The summer of 2018 delivered a multitude of environmental health crises across the globe, including powerful volcanic eruption on June 3 in Guatemala – the last of a series of volcanic events from the state of Hawaii, as well as Central America and Indonesia. North Carolina, South Carolina and Georgia are still recovering from the crippling effects of Hurricane Florence in the U.S., which caused severe flooding across these states’ coastal regions. Western states also confronted dangerous wildfires across the region – one prime example being Shasta County of California, which suffered from the largest wildfire event in California history. This prompted the White House to approve a major disaster declaration for the area.
The environmental impacts of these crises were exacerbated by hundreds of lives lost and thousands more families that were forced to evacuate their homes as FEMA has declared fire emergencies in more than two dozen separate fires in six states. Moreover, just last week, Health and Human Services Secretary Alex Azar declared a public health emergency in the Northern Mariana Islands to provide relief and medical support to the U.S. territory affected by Typhoon Yutu.
Preparing For and Rebounding From Crisis
The rapid increase in natural disasters occurring propels us to consider all assets and resources needed to prepare for and rebound from the threat of these growing crises. Though many IT systems, electronic data and exchange capabilities exist nationwide that could help prevent, detect and respond effectively to crises, few have been adequately inventoried. They should also be optimized for opportunities to interoperate, integrate or facilitate ongoing information sharing to meet public health needs in response to emerging natural disasters.
Nevertheless, the ever-evolving health information and technology infrastructure offers local, state and territorial governments an opportunity to modernize their emergency preparedness and response capabilities. A recent example of this evolution is demonstrated by the Georgia Regional Academic Community Health Information Exchange expanded its connectivity to health information exchanges throughout the Southeast in response to Hurricane Florence via the eHealth Exchange — a health data sharing network part of the Sequoia Project. This demonstrates how adaptation and resilience are key to planning efforts.
With the use of community capital, social media data and the internet of things, local communities both in the U.S. and across the globe can more firmly establish more resilient and adaptable pandemic and all-hazards community systems, such as the Regional Disaster Health Response System (RDHRS) that the Office of the Assistant Secretary for Preparedness and Response is developing. The goal of the RDHRS is to expand this public-private partnerships, adding trauma centers, burn centers, pediatric hospitals, public health labs, outpatient services and federal facilities like Veterans Affairs clinics to better meet the health care needs of the public in a disaster.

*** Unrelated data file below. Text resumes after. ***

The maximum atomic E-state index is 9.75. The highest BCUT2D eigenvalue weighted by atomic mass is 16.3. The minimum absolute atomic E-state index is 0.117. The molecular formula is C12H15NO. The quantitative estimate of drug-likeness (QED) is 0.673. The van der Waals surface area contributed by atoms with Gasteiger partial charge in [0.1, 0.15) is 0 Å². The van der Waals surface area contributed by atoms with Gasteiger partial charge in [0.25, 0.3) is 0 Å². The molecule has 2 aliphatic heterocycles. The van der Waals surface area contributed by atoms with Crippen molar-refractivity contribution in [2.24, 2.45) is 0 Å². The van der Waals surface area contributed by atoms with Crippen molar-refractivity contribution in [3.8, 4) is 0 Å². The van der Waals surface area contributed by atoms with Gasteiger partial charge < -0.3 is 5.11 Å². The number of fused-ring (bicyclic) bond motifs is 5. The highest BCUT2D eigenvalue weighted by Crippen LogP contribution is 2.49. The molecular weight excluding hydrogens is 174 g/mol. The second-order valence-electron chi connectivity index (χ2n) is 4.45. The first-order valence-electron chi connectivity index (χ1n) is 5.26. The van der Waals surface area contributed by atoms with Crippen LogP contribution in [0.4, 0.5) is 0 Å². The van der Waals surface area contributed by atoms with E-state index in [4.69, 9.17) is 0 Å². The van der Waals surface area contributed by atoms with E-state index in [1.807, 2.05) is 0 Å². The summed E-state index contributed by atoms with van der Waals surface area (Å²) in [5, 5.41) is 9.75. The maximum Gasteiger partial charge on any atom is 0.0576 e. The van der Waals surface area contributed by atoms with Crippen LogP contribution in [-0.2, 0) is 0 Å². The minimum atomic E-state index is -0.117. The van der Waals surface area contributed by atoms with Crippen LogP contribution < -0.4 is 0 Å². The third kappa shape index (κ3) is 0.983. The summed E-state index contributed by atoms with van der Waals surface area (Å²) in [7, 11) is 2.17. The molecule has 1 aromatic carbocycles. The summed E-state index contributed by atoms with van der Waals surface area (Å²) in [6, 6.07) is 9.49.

Health IT Community Working Together
HIMSS shares in this goal by creating opportunities for the health information and technology community, local, state and territorial officials to work together using existing policies, programs and technological solutions for emergency response and planning. As a result, a multitude of health crises and challenges that may arise (e.g., environmental impacts such as water contamination, medical impacts such as the spread of infectious diseases and abuse of illicit drugs such as opioids and methamphetamines) can be addressed more expeditiously.
Thus, the value and role of health information technology and management systems are essential to the creation of needed interoperable multi-sector systems, all of which should be established before a crisis event in order to be able to respond in timely and effective ways. For public health, prevention is a key component of keeping the public healthy and safe, and information sharing efforts aimed at times of crisis are enabled by routine information sharing efforts during times of relative calm.
Leveraging or rechanneling existing funding streams, integration of governmental services, utilization of open data and partnerships with health information exchanges are foundational requirements to more effectively respond to health crises and facilitate better health outcomes through legal, regulatory and/or policy changes across the following five critical domains:
- Public health
- Public safety
- Environmental health
- Human and social services
- Emergency medical services
HIMSS’s commitment to state and local health information and technology community collaboration focuses on creating opportunities to connect governmental public health practitioners, first responders and researchers creating innovative solutions. We encourage our members and partners to consider the HIMSS Innovative Technologies & Policies Checklist of actions that may create:
- Political will
- A local brain trust with public-private engagement to advance technologies for disaster risk management – including early warning, emergency response, data analysis and decision making
- Information sharing via mobile devices including satellite mobile phones
These recommendations clearly point to opportunities in which technology can be an instrumental and vital part of an all-hazard, global disaster management system. Join us at HIMSS19 for further discussion about ways we can all create effective community-based solutions for emergency planning and response.
HIMSS Policy Center
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